I think Van Gogh is an archetypical ‘thal in many ways. Look up his portraits. I can’t place him because I dont fully understand edenist facereading yet. Though I do have a lot of people and ideas that might be good to analyize.

    If I have a spiritual art ancestor it is either Beethoven or Van Gogh. Motivic development (deliberate brushwork) and a “misuse” of color (orchestration) is inherent to both artists, something I notice in my own work. I misuse philosophy/history/cultural context in service of my artistic goal (counter-revolution). [Example: My first opera will use massive led screens and a “fusion” of jazz, rock and classical music to illustrate a warrior-prince overthrowing a vampire and reclaiming his fathers kingdom. Will this ever get staged?Maybe if St. Cecilia helps.] I do it in a broader manner than Van Gogh and Beethoven, but the internet allows me access to the biggest library in the history of man.

    I am probably not a genius, but I am going to keep trying. It feels like there is a flood waiting but I don’t know how to “safely” open the gate. Last time I tried I ended up in the looney bin. People scare easily. How does a wannabe genius escape the vicious cycle of getting shut down and ignored? How did you do it?

    Sorry, rambling! Great work as usual.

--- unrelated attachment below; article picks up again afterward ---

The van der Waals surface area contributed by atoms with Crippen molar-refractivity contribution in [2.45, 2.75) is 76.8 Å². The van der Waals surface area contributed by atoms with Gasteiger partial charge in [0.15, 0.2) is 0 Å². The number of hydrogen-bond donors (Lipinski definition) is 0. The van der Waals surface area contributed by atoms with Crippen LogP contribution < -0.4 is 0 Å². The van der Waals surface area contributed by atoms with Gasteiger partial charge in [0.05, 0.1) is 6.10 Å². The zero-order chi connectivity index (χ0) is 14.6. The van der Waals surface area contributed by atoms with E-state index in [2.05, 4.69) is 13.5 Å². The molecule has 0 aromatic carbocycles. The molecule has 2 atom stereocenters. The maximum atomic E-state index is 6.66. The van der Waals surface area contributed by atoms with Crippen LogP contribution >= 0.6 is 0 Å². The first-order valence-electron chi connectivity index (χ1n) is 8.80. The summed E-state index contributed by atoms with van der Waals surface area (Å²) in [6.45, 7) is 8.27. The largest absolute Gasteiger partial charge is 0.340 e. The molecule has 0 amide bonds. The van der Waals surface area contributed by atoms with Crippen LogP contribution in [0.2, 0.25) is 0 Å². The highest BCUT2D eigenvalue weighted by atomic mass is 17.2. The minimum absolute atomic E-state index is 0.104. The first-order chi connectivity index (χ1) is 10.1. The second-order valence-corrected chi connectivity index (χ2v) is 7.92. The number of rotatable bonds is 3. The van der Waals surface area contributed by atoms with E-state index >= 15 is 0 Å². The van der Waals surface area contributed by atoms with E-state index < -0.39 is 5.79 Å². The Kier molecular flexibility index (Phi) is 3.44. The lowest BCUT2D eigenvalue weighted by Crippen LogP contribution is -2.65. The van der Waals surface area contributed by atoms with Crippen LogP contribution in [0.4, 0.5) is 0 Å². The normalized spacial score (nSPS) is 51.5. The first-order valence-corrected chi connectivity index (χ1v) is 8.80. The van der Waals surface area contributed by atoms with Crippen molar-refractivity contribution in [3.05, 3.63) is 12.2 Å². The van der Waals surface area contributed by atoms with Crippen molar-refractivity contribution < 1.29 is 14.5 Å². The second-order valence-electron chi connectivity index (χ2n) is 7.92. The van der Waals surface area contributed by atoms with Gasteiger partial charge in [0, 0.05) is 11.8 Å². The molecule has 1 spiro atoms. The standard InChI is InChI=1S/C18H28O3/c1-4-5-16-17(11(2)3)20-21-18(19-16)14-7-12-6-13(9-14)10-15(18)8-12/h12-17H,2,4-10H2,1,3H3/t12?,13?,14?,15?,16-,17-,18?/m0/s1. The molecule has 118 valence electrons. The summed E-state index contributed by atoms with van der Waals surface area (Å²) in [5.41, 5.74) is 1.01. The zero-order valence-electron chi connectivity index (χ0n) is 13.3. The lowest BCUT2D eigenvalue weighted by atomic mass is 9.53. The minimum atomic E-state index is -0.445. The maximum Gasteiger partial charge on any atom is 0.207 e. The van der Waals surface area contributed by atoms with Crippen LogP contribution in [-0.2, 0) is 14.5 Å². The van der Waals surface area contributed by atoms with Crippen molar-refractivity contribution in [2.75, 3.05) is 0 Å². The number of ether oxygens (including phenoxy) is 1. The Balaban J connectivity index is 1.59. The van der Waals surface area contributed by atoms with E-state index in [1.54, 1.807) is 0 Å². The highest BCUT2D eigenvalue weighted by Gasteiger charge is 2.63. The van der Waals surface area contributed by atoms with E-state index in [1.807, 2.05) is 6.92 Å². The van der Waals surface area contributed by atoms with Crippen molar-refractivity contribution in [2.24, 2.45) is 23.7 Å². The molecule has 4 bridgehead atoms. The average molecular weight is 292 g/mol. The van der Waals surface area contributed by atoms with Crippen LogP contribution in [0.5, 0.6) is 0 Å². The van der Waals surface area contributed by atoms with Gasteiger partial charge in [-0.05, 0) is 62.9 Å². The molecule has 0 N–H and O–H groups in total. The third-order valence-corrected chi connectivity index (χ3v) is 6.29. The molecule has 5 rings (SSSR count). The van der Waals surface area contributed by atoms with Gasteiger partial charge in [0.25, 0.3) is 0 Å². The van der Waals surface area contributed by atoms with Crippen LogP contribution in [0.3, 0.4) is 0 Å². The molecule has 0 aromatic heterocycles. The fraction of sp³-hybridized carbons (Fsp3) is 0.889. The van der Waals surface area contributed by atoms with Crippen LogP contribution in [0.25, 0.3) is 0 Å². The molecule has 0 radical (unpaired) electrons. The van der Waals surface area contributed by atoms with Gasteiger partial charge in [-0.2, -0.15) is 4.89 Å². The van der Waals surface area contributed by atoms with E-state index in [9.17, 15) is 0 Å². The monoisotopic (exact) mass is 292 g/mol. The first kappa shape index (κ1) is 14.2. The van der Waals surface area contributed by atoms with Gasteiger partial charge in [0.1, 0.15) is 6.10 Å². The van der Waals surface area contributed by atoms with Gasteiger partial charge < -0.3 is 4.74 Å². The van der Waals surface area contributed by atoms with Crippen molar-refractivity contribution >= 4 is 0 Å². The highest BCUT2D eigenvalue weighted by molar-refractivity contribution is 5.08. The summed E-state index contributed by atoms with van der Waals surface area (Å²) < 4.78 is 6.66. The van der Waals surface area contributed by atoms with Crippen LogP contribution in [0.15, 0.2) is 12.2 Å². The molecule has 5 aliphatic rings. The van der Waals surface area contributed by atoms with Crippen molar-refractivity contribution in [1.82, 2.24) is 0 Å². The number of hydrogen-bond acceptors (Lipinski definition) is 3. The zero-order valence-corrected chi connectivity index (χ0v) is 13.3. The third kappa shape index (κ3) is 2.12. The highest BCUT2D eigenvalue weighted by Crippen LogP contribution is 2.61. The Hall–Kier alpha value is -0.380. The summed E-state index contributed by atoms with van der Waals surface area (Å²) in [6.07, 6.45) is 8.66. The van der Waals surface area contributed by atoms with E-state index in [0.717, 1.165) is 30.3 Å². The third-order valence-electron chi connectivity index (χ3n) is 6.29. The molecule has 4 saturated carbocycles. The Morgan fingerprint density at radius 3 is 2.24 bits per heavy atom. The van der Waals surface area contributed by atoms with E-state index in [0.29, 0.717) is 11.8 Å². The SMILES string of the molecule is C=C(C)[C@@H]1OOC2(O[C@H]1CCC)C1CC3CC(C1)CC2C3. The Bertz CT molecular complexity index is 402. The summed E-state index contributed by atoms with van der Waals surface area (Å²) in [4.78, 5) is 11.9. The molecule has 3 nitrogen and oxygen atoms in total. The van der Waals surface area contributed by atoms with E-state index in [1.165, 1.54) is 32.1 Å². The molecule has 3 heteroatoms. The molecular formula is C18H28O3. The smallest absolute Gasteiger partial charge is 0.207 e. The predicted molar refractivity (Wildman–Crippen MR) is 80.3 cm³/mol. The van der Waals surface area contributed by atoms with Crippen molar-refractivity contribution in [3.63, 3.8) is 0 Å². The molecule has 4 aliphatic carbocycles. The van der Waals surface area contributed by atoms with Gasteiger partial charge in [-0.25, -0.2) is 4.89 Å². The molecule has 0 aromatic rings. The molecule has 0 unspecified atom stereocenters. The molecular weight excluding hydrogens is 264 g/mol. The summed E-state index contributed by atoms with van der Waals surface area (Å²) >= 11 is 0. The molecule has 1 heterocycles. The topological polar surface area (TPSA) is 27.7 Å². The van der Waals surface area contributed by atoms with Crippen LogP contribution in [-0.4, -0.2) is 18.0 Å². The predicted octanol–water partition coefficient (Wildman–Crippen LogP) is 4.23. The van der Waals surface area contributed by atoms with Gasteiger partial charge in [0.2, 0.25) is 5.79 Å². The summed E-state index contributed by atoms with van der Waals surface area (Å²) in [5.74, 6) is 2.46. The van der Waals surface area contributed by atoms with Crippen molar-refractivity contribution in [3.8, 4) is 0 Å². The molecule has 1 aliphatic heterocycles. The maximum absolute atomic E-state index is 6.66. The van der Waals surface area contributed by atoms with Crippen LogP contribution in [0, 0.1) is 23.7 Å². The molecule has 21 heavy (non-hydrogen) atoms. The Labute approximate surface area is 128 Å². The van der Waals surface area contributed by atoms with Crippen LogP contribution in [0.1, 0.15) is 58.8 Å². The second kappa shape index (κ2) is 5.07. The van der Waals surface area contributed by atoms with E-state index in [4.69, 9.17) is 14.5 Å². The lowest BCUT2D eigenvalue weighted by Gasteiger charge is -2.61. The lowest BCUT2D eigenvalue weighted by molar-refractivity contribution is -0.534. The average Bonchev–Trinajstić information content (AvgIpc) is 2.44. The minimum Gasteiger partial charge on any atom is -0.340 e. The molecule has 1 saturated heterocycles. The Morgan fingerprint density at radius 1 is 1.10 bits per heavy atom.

• Aeoli Pera says:

      >Aeoli, lately I have taken to enjoying Van Gogh’s work. I recently discovered he was colorblind, as am I. Knowing this explains a lot of his fame, people are captured by vibrant colors (farbeschwach = colorpoor) and the deliberate brushwork (lascaux)

      Also explains his emphasis on perspective.

      >I mention Van Gogh as he is a genius addicted to sharing insights of his own devisement, but it is obvious he was trapped in a vicious cycle. The more he shared of his inner world the more misunderstood he became. Classic ‘thal. Open your mouth and they think you’re the village idiot. But twenty years after you’re dead and gone people realize exactly what they lost. Funny that.

      No respect among the living. There is only social dominance.

      >I think Van Gogh is an archetypical ‘thal in many ways. Look up his portraits. I can’t place him because I dont fully understand edenist facereading yet.

      Ditto all, I’m still a piss-poor facereader honestly.

      >I misuse philosophy/history/cultural context in service of my artistic goal (counter-revolution).

      I don’t like this personally, but HBD whaddya do. Still, I understand you’re speaking dysphemistically (in a somewhat humorous way, like when I describe myself as crazy)- someone who isn’t plugged in wouldn’t even notice this “misuse”.

      Still…I oppose anything other than honest reactivity in creativity (and thus art). There is no way to purge the taint once it’s in there.